Robots changing face of China's delivery industry

Unmanned delivery vehicles at a showroom inside e-commerce giant JD.com's headquarters in Beijing last month. Online retailers such as JD.com are also investing in drone programmes they hope will one day perform so-called last-mile deliveries, especi
Unmanned delivery vehicles at a showroom inside e-commerce giant JD.com's headquarters in Beijing last month. Online retailers such as JD.com are also investing in drone programmes they hope will one day perform so-called last-mile deliveries, especially in hard-to-reach rural areas.PHOTO: BLOOMBERG

Technologies being developed at fast pace as parcel volumes soar amid staff shortages

SHANGHAI/BEIJING • At Beijing's sprawling Renmin University of China, two shiny new couriers dart through throngs of students to deliver parcels throughout the day.

But they are not typical Chinese deliverymen. Bright red, grey and black, they are the robot postmen of the future, and are controlled from a command centre 40km away by e-commerce giant JD.com.

The robots are among technologies revolutionising China's vast delivery industry, which is struggling to keep pace with 50 per cent annual growth in parcel volumes amid staff shortages, tight competition and declining margins.

China's top delivery firms such as S.F. Express, Best Inc and ZTO Express have begun testing robots and automated sorting lines ahead of Singles' Day today - an annual online discount shopping extravaganza that could see 1.5 billion packages shipped around the country.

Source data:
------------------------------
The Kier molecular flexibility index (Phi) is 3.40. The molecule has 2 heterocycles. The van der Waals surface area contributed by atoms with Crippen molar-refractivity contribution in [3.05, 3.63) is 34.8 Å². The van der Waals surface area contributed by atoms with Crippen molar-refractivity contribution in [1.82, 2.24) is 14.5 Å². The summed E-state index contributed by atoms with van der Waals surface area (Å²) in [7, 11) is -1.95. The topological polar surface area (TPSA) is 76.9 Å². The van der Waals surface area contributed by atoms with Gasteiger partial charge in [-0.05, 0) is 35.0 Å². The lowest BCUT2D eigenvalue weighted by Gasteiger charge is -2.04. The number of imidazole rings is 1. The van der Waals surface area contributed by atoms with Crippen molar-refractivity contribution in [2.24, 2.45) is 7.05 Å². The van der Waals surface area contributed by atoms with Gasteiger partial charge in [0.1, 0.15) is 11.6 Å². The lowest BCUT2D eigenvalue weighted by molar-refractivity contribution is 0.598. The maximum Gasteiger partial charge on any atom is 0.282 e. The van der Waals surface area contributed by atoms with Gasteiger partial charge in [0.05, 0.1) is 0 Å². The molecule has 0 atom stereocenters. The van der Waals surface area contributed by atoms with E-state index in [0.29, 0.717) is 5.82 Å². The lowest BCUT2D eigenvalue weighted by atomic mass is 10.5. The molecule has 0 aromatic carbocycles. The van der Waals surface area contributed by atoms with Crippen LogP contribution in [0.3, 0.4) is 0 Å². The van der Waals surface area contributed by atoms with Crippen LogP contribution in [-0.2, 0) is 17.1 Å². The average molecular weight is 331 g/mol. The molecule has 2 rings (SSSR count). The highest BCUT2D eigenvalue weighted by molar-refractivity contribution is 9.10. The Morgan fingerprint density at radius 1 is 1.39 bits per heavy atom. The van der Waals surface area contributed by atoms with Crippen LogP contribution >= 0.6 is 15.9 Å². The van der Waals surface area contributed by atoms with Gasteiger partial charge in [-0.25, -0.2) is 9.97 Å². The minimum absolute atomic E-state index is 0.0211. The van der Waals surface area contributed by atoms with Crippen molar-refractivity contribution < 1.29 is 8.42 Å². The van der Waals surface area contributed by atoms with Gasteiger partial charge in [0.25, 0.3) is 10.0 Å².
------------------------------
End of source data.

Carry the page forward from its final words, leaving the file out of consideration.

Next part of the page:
"Wages are going up and the technology cost is actually going down," said JD Logistics strategy director Bao Yan. JD Logistics manages parent JD.com's logistics network.

To be sure, the robot revolution is not unique to China. United States online retailer Amazon has staffed warehouses with thousands of robots since 2014, helping cut operating costs and delivery times.

However, Chinese industry executives say they are leapfrogging Amazon as they make use of and develop these technologies at a faster pace, with many investing proceeds from stock market listings last year.

"The adoption rate among Chinese firms is extremely fast. The economy develops so fast, so everyone's rushing to compete, to keep up," said Mr Johnny Chou, chairman and founder of Best.

The experiments taking place across China are wide-ranging. Best and Kaola, an e-commerce unit of video games publisher NetEase, are using robots that can shift goods weighing up to 1,000kg across warehouse floors to help human packers.

Online retailers Alibaba, JD.com and S.F. Express are investing in drone programmes they hope will one day perform so-called last-mile deliveries, especially in hard-to-reach rural areas.

Beijing has encouraged the fragmented logistics industry to modernise. The "Made in China 2025" initiative to upgrade the country's manufacturing base has also spurred growth in robots. But the government maintains tight control of its airspace, holding back the widespread introduction of drones.

Still, industry executives predict more parts of the supply chain will see machines replace human workers. "We may not even need 10 years to achieve completely unmanned warehouses and unmanned distribution," said Best's Mr Chou. "Developments are happening just too quickly."

REUTERS

A version of this article appeared in the print edition of The Straits Times on November 11, 2017, with the headline 'Robots changing face of China's delivery industry'. Print Edition | Subscribe